It is further argued that either the decision of the federal courts in the Lewisohn Case, if affirmed by the Supreme Court of the United States (and I assume the presumption was when the present bill was filed that there would be such affirmance, as in truth there has been [210 U. S. 206, 28 Sup. Ct. 634, 52 L. Ed. 1025]), works an estoppel against the company (defendant herein) in favor of Mr. Bigelow; or else that this court should restrain the defendant from further proceeding in the Massachusetts court until a final decision is reached in the Lewisohn Case such as can be availed of by him as estoppel. The argument made to show the alleged estoppel is elaborate, voluminous, and ingenious. It is rested upon the circumstance that the so-called "outside properties" which were transferred to the new company in exchange for 30,000 shares of its stock were held in legal title by Lewisohn, but (as is argued) in trust for himself and Bigelow; that Lewisohn was authorized by Bigelow and the syndicate members to do what he did with the property; that the decision in the federal courts in favor of Lewisohn, the trustee, inures to the benefit of Bigelow as cestui que trust, and, since it has been determined in an action against him that the transfer tothe company was not open to question by the company, it must necessarily follow that no part of the transaction as to which Bigelow was interested is open to like question by the company. If I were called upon to pass upon the merits of this argument, I fear I should be constrained to declare it palpably unsound. The theory is that the actions brought by the company have to do only with the title to trust property; that the beneficiaries and parties ultimately entitled to the benefit of the property are not necessary parties; that the trustee represents the whole interest, and that the determination is binding upon the cestui que trust. But the actions are in personam, to recover back property wrongfully acquired by the company's trustees from the company. The circumstance that so far as any consideration passed to the company in the exchange it was conveyed to it by Lewisohn, acting as trustee for himself and Bigelow, is of no consequence, since they get credit for its value in the accounting. And how Mr. Bigelow can escape personal responsibility to the company by a decision favorable to Lewisohn in the federal actions, when a decision against Lewisohn in those actions would have imposed no personal responsibility upon Mr. Bigelow, I confess I am unable to perceive.
But it is not for me to determine these questions. The whole controversy belongs in Massachusetts, and not in New Jersey. If the decision in the federal courts is an estoppel, it should be so alleged in the Massachusetts actions. If it is not as yet a complete estoppel, and equity requires that the company should stay its actions against Bigelow until the final determination of the Lewisohn suits, Mr. Bigelow's proper course is to apply to the Massachusetts court for a stay. Mr. Bigelow's bill here cannot, in my judgment, be sustained upon a mere showing (if it were shown) that the cause of action asserted against him in Massachusetts is unconscionable, or that the company is estopped or for any other reason ought to be debarred from its action there. The Supreme Judicial Court of Massachusetts is a court of conscience, and exists for the very purpose of passing upon the question whether claims and defenses are conscionable or unconscionable. In that court the controversy is pending, and to it Mr. Bigelow should make application for the relief that he asserts himself entitled to.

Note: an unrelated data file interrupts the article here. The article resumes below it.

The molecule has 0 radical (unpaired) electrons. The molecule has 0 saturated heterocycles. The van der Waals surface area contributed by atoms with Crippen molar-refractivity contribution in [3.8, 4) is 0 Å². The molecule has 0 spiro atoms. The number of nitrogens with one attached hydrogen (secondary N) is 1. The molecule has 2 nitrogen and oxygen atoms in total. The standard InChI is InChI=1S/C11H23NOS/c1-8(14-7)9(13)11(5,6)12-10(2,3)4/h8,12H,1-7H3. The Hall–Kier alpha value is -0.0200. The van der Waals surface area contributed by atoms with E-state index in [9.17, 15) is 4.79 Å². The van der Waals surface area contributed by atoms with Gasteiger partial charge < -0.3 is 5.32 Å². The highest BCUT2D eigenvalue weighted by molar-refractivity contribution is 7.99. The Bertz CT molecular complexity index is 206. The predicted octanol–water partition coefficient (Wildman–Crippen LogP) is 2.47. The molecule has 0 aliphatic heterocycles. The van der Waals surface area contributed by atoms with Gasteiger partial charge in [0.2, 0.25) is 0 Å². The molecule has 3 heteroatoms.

Various other points are raised in support of the bill. Some of them turn upon mere matters of practice or procedure. Others clearly are to be determined according to rules or principles of equity that are prevalent generally where courts of equitable jurisdiction are established, subject only to such variances as are inevitable between the courts of different states. With respect to each and every one of them, so far as they may be well founded, complainant may readily obtain relief upon application to the original or appellate jurisdiction of the Massachusetts court. They require no special mention.
But finally, it seems to me that the laches and acquiescence of Mr. Bigelow not only estop him in the respects already indicated, but that he is for the same reason foreclosed from practically every ground on which he invokes the jurisdiction of this court. As already mentioned, the actions there were begun on October 7, 1902. His final amended answers were filed as recently as November 6, 1907. There is nothing to show that' he was not then in full possession (or with reasonable diligence might have been) of every fact and of every suggestion of argument upon which he now relies. Upon this point I cannot do better than to quote from the brief of counsel for the defendant: "if the law of New Jersey is the law by which the original merits of the case should be decided, this has been true since the beginning of the suits against Bigelow in 1902. If the pendency of the suits against Lewisohn has a bearing upon the suits against Bigelow, their pendency has been a fact since 1903. If the decisions in the Lewisohn suits have affected Bigelow's rights, the fact has been in existence since February 24, 1905, and December 4, 1906, respectively. If the conflict in the decisions on demurrer between the circuit court and the Massachusetts court is important, it has been so since June 19, 1905. If there is a difference between the law of New Jersey and the law of Massachusetts, it has been apparent at least since June 19, 1905. If a multiplicity of suits can be avoided by this proceeding in New Jersey, this has been true since 1902. If the agreement of the Maine company regarding the disposition of any dividends coming to it is of importance, the fact has existed since January, 1904. If the recovery against Bigelow in Massachusetts would be unconscionable in view of the foregoing things, this has been apparent since the respective dates."